Transgender kids: How young is too young for a sex change?

On her third birthday, Sarah Barnett tore open a package from her grandmother that would delight most girls her age. Gently folded on a pillow of tissue paper lay a frilly, ruffled dress. Sarah looked up at her mother, Kathy, perplexed. Walter Bockting crosses one gray wool pants-clad leg over the other and leans forward in his chair in his office at the Center for Sexual Health at the University of Minnesota. City Pages.


March 4

To submit U of M staff or faculty for consideration in People, contact the Brief editor .

Paul Rosenblatt has been named a Fellow of the National Council on Family Relations (NCFR). Rosenblatt is a Professor of Family Social Science and the Morse Alumni Distinguished Teaching Professor of Family Social Science at the University of Minnesota. Fellow status is an honor awarded to NCFR members who have made outstanding and enduring contributions to family science in areas of scholarship, teaching, outreach, and professional service, and who have made superior contributions to NCFR over time. Fellows are nominated by peers and selected by the Fellows Committee. Dr. Rosenblatt is a 40-year member of NCFR who has consistently presented papers and been a featured speaker at conferences; created the Grief and Families Focus Group and the Rural Families Focus Group; and received NCFR's Ernest G. Osborne Award for Outstanding Leadership and Excellence in the Teaching of Family Relationships. In his distinguished career of more than 45 years, Dr. Rosenblatt has published 11 books and over 100 research papers and scholarly essays, often co-authored with his graduate students. He has written about varied topics such as death and grief, living as a multiracial couple, rural families, families in business, and emotional distancing in families.

The Humphrey Institute announced Carol Becker as Finance Director. Becker, an alumna of the Humphrey Institute, returns with a strong background in budgeting and finance, as well as public and community service. Becker comes to the Humphrey Institute from the Metropolitan Council Transportation Services, where she oversaw the organization's operating budget, managed more than 300 capital grants, and led the Council's long-term financial planning. She previously has held positions at the Minneapolis Information Technology Systems Office and Budget and Evaluation Office, as well as the Minneapolis Mayor's Office. In addition to the Public Affairs degree she received from the Humphrey Institute, Becker holds a doctorate in public administration from Hamline University and a B.A. from the University of Minnesota.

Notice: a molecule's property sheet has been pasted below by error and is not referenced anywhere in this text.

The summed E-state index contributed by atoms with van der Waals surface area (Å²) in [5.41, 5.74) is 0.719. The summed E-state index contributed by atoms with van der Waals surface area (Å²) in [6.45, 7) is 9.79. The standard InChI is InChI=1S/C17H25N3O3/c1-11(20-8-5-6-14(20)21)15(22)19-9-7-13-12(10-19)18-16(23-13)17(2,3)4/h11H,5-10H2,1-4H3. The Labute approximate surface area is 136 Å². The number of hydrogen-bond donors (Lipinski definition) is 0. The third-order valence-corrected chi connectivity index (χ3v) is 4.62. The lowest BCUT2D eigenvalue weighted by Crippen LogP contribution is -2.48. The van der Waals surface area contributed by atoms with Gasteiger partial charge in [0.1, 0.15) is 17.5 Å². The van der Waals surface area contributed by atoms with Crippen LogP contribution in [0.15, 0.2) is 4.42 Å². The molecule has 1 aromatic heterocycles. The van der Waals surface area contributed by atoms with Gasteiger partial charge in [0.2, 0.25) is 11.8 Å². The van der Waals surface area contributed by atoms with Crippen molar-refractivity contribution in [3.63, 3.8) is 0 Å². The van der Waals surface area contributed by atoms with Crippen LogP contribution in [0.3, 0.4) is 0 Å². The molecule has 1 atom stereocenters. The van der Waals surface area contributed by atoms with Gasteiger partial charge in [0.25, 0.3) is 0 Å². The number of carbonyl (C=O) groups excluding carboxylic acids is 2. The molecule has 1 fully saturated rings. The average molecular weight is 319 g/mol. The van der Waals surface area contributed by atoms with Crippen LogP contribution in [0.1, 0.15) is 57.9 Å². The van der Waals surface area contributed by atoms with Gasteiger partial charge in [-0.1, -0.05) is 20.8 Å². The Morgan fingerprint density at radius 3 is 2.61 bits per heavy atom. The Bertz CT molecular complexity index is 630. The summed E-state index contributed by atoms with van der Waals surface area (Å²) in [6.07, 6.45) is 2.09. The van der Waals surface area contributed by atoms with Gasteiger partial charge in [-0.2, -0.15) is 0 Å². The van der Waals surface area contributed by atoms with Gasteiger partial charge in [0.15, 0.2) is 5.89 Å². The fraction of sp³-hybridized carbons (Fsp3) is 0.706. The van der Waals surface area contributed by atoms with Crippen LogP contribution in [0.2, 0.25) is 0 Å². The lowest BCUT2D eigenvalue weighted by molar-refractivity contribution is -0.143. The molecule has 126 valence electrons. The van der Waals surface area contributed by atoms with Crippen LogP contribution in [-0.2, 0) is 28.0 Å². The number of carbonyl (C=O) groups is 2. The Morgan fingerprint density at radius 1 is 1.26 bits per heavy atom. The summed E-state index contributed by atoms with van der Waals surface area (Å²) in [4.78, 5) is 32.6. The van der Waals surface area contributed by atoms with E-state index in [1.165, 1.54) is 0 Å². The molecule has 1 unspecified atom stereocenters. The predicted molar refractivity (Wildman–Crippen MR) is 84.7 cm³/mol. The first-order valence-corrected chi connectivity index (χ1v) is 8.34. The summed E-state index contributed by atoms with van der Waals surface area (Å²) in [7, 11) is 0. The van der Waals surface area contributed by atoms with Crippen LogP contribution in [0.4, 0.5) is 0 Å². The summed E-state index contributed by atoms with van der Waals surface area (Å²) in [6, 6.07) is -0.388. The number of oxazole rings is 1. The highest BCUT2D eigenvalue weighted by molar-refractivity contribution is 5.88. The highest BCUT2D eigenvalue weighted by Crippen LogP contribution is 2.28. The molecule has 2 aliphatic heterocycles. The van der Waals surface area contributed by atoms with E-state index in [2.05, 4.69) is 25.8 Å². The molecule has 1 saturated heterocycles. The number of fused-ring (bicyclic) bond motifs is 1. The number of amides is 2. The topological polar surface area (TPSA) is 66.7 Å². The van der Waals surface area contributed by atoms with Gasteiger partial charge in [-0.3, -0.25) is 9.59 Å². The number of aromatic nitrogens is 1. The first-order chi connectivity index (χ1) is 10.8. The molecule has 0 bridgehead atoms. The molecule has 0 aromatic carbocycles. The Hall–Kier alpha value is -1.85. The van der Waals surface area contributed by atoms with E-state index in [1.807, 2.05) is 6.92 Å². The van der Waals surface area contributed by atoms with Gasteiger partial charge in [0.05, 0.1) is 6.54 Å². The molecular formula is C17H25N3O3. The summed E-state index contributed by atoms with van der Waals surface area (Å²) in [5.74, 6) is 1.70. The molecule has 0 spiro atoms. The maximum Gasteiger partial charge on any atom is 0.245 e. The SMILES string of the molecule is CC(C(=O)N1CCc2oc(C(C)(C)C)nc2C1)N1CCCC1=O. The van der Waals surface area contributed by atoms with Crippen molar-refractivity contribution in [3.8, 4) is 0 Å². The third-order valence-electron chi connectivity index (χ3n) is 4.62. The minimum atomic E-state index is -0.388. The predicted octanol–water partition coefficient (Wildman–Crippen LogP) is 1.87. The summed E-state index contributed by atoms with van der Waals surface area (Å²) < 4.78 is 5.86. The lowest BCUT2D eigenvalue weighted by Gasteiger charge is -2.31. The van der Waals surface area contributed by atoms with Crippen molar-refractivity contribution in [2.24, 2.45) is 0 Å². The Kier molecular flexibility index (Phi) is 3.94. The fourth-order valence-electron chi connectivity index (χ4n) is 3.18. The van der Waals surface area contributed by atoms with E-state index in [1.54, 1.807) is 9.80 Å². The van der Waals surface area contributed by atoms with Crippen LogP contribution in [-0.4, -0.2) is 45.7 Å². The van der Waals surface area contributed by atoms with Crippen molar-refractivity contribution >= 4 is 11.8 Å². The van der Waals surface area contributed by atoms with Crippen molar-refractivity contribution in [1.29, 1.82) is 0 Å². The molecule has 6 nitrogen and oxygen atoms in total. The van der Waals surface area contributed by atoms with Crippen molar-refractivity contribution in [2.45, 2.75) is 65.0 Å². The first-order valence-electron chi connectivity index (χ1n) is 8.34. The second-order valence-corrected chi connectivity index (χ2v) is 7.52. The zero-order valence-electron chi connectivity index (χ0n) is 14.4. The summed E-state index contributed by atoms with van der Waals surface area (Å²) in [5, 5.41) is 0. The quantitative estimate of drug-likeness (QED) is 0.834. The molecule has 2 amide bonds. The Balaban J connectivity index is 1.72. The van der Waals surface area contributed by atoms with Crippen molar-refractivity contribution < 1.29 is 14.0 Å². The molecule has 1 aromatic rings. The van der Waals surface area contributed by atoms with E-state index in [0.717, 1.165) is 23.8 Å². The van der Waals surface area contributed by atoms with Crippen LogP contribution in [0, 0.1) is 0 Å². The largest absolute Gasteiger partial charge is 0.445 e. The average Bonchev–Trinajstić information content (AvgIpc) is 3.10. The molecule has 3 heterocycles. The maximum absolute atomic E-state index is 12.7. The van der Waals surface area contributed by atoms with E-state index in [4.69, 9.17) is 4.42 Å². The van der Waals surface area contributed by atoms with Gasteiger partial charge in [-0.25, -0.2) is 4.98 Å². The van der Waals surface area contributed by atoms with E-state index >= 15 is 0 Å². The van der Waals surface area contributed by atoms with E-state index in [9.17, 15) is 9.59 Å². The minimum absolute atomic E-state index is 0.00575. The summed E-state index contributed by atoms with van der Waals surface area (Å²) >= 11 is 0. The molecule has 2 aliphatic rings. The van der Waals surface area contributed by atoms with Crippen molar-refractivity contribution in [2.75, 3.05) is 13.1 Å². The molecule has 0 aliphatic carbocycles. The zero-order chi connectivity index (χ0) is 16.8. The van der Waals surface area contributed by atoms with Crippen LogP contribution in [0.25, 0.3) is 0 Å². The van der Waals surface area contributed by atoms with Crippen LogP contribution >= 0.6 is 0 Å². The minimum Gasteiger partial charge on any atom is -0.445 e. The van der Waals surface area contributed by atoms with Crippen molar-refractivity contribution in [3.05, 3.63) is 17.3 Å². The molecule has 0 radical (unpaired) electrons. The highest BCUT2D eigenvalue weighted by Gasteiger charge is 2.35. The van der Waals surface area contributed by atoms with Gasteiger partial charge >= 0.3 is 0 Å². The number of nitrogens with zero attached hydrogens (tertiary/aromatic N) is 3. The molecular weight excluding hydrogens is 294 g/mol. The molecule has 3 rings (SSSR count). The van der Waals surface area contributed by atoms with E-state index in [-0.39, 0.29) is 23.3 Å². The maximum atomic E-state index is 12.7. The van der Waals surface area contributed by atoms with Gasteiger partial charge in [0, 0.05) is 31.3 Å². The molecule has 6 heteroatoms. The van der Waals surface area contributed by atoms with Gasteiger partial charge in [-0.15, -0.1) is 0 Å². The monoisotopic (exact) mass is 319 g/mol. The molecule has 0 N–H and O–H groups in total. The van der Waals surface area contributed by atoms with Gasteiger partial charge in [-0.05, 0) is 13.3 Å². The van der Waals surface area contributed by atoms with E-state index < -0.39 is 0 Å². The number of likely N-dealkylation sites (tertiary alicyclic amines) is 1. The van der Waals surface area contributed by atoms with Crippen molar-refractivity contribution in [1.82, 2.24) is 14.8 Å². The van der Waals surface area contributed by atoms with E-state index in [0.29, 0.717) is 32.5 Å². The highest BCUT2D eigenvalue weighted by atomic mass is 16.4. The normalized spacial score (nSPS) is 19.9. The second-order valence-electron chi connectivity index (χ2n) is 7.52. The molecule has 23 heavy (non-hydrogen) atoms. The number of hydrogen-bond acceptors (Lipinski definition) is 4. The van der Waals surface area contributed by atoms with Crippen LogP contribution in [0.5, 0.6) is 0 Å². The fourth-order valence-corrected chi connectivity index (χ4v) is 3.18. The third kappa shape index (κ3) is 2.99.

Morris Professor of Biology Paul (PZ) Myers has joined biology professor Van Gooch, as a featured "Scientist on the Spot" on the online Science Museum of Minnesota's "Science Buzz." The museum will post questions for Myers to answer through the end of March.

The Office of Information Technology (OIT) was highlighted in a Baseline Magazine feature on energy efficiency in technology. "Building an Energy-Efficient IT Infrastructure" touches on many facets of energy-efficient IT infrastructures. The University is included under the "Power Play" section, that addresses the issue that one-third to one-half of overall IT costs are the result of energy consumption and that lifetime energy costs will soon exceed the cost of servers. The article states, "The University of Minnesota understands this issue and is sold on the concept of system monitoring. Pete Bartz, assistant director of the Office of Information Technology at the 51,000-plus student institution, says the IT organization manages 80,000 ports and more than 50,000 endpoints. By automating network management and policies through Microsoft Active Directory and Entuity's Eye of the Storm, IT is able to switch off about 25,000 devices each night, netting annual savings of more than $1.4 million. The IT office also developed energy profiles for various departments and can monitor energy pull via a green dashboard.

U in the News: A selection of U faculty in the news Ruben Rosario: He's out of prison--and still out of a job

Adrian Mack is looking hard for a job. In his case, he'll need more than good luck. Christopher Uggen, a criminologist who chairs the University of Minnesota's sociology department, said his biggest concern is about people being released from prison or jail because "they're at the very back of the line when it comes to getting jobs." Pioneer Press.

Minnesota unemployment reaches 7.6 percent

Minnesota's seasonally adjusted unemployment rate rose to 7.6 percent in January, the highest that figure has been since mid-1983, officials at the state Department of Employment and Economic Development (DEED) said Thursday. Chris Phelan, a University of Minnesota economics professor, contended that no one knows how high the national or state unemployment rates could go. Twin Cities Finance and Commerce.

McGeveran Discusses Facebook on NPR

Professor William McGeveran was interviewed on National Public Radio's All Things Considered program about controversy related to a change in Facebook's terms of service. McGeveran, who recently wrote a law review article about Facebook's use of personal information for advertising purposes, suggested that the actual change was minor, but that it drew public attention to the sweeping rights Facebook already claimed in information and content posted by users. Ceremonial ashes have tropical roots Ever wonder where the ash that's smeared on foreheads for Ash Wednesday comes from? Eco-Palms is a program developed by the Center for Integrated Natural Resources and Agricultural Management at the University of Minnesota. Dean Current, program director, said the idea is to foster sustainable production of palms and economic development opportunities for Mexican and Guatemalan communities.